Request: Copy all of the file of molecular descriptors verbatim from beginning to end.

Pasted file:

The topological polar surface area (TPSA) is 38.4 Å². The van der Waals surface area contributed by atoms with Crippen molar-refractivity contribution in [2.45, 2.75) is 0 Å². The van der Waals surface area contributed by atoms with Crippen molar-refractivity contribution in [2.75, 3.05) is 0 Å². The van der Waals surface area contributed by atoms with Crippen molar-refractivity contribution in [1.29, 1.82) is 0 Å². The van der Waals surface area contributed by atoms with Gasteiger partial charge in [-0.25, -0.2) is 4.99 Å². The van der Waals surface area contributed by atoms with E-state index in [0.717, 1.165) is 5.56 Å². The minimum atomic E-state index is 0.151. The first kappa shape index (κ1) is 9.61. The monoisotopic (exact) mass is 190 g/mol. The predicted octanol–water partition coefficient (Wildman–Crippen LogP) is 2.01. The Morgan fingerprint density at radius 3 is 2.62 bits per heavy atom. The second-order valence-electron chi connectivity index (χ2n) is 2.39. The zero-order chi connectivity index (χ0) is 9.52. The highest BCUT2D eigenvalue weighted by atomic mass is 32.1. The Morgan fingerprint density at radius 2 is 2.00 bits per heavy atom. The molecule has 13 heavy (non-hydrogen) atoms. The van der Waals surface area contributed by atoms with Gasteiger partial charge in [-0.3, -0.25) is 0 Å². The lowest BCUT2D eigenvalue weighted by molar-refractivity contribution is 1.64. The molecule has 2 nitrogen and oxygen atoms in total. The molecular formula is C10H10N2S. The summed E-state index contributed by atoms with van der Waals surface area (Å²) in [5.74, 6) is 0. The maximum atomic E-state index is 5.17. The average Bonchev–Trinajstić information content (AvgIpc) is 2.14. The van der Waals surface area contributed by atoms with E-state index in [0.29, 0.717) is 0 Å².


The topological polar surface area (TPSA) is 38.4 Å². The van der Waals surface area contributed by atoms with Crippen molar-refractivity contribution in [2.45, 2.75) is 0 Å². The van der Waals surface area contributed by atoms with Crippen molar-refractivity contribution in [2.75, 3.05) is 0 Å². The van der Waals surface area contributed by atoms with Crippen molar-refractivity contribution in [1.29, 1.82) is 0 Å². The van der Waals surface area contributed by atoms with Gasteiger partial charge in [-0.25, -0.2) is 4.99 Å². The van der Waals surface area contributed by atoms with E-state index in [0.717, 1.165) is 5.56 Å². The minimum atomic E-state index is 0.151. The first kappa shape index (κ1) is 9.61. The monoisotopic (exact) mass is 190 g/mol. The predicted octanol–water partition coefficient (Wildman–Crippen LogP) is 2.01. The Morgan fingerprint density at radius 3 is 2.62 bits per heavy atom. The second-order valence-electron chi connectivity index (χ2n) is 2.39. The zero-order chi connectivity index (χ0) is 9.52. The highest BCUT2D eigenvalue weighted by atomic mass is 32.1. The Morgan fingerprint density at radius 2 is 2.00 bits per heavy atom. The molecule has 13 heavy (non-hydrogen) atoms. The van der Waals surface area contributed by atoms with Gasteiger partial charge in [-0.3, -0.25) is 0 Å². The lowest BCUT2D eigenvalue weighted by molar-refractivity contribution is 1.64. The molecule has 2 nitrogen and oxygen atoms in total. The molecular formula is C10H10N2S. The summed E-state index contributed by atoms with van der Waals surface area (Å²) in [5.74, 6) is 0. The maximum atomic E-state index is 5.17. The average Bonchev–Trinajstić information content (AvgIpc) is 2.14. The van der Waals surface area contributed by atoms with E-state index in [0.29, 0.717) is 0 Å².